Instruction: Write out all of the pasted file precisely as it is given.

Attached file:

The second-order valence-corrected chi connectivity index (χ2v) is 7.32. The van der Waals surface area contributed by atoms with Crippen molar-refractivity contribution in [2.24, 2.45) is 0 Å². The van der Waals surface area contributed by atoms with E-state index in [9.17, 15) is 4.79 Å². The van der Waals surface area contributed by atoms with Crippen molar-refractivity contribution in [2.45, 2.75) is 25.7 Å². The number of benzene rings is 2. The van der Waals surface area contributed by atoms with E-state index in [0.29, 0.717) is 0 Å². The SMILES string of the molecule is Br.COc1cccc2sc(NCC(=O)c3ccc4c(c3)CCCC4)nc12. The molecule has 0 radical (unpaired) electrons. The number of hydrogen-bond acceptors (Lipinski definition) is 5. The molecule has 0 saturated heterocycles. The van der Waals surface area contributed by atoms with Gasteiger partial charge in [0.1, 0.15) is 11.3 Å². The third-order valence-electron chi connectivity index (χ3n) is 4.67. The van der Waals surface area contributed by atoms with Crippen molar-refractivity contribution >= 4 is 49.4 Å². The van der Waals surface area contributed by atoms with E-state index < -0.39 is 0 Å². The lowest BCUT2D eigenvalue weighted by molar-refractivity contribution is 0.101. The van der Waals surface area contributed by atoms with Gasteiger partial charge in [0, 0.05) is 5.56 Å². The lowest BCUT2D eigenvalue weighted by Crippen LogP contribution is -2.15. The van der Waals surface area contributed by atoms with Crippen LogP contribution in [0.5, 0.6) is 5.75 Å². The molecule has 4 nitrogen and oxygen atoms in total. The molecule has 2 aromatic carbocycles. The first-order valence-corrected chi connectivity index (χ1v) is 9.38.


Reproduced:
The second-order valence-corrected chi connectivity index (χ2v) is 7.32. The van der Waals surface area contributed by atoms with Crippen molar-refractivity contribution in [2.24, 2.45) is 0 Å². The van der Waals surface area contributed by atoms with E-state index in [9.17, 15) is 4.79 Å². The van der Waals surface area contributed by atoms with Crippen molar-refractivity contribution in [2.45, 2.75) is 25.7 Å². The number of benzene rings is 2. The van der Waals surface area contributed by atoms with E-state index in [0.29, 0.717) is 0 Å². The SMILES string of the molecule is Br.COc1cccc2sc(NCC(=O)c3ccc4c(c3)CCCC4)nc12. The molecule has 0 radical (unpaired) electrons. The number of hydrogen-bond acceptors (Lipinski definition) is 5. The molecule has 0 saturated heterocycles. The van der Waals surface area contributed by atoms with Gasteiger partial charge in [0.1, 0.15) is 11.3 Å². The third-order valence-electron chi connectivity index (χ3n) is 4.67. The van der Waals surface area contributed by atoms with Crippen molar-refractivity contribution >= 4 is 49.4 Å². The van der Waals surface area contributed by atoms with E-state index < -0.39 is 0 Å². The lowest BCUT2D eigenvalue weighted by molar-refractivity contribution is 0.101. The van der Waals surface area contributed by atoms with Gasteiger partial charge in [0, 0.05) is 5.56 Å². The lowest BCUT2D eigenvalue weighted by Crippen LogP contribution is -2.15. The van der Waals surface area contributed by atoms with Crippen LogP contribution in [0.5, 0.6) is 5.75 Å². The molecule has 4 nitrogen and oxygen atoms in total. The molecule has 2 aromatic carbocycles. The first-order valence-corrected chi connectivity index (χ1v) is 9.38.